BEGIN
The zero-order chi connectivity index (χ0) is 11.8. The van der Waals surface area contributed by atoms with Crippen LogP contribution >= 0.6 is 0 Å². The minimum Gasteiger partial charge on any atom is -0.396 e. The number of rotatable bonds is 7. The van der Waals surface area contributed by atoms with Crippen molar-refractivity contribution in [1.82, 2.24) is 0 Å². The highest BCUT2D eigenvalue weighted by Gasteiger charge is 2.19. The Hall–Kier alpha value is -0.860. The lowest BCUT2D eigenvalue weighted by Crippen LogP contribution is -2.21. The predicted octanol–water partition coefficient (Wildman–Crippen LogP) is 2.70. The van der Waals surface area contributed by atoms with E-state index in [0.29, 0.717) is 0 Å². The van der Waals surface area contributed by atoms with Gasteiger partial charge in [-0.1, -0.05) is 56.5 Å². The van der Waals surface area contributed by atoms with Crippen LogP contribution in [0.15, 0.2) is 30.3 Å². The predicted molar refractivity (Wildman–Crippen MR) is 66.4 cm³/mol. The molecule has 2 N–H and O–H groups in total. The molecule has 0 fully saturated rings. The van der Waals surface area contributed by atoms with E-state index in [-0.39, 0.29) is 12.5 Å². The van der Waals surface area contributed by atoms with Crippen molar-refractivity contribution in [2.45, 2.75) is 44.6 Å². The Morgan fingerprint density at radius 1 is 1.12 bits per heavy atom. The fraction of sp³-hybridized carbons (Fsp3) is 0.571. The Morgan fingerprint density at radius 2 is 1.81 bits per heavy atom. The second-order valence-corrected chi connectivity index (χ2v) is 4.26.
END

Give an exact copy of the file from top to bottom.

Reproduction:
The zero-order chi connectivity index (χ0) is 11.8. The van der Waals surface area contributed by atoms with Crippen LogP contribution >= 0.6 is 0 Å². The minimum Gasteiger partial charge on any atom is -0.396 e. The number of rotatable bonds is 7. The van der Waals surface area contributed by atoms with Crippen molar-refractivity contribution in [1.82, 2.24) is 0 Å². The highest BCUT2D eigenvalue weighted by Gasteiger charge is 2.19. The Hall–Kier alpha value is -0.860. The lowest BCUT2D eigenvalue weighted by Crippen LogP contribution is -2.21. The predicted octanol–water partition coefficient (Wildman–Crippen LogP) is 2.70. The van der Waals surface area contributed by atoms with E-state index in [0.29, 0.717) is 0 Å². The van der Waals surface area contributed by atoms with Gasteiger partial charge in [-0.1, -0.05) is 56.5 Å². The van der Waals surface area contributed by atoms with Crippen LogP contribution in [0.15, 0.2) is 30.3 Å². The predicted molar refractivity (Wildman–Crippen MR) is 66.4 cm³/mol. The molecule has 2 N–H and O–H groups in total. The molecule has 0 fully saturated rings. The van der Waals surface area contributed by atoms with E-state index in [-0.39, 0.29) is 12.5 Å². The van der Waals surface area contributed by atoms with Crippen molar-refractivity contribution in [2.45, 2.75) is 44.6 Å². The Morgan fingerprint density at radius 1 is 1.12 bits per heavy atom. The fraction of sp³-hybridized carbons (Fsp3) is 0.571. The Morgan fingerprint density at radius 2 is 1.81 bits per heavy atom. The second-order valence-corrected chi connectivity index (χ2v) is 4.26.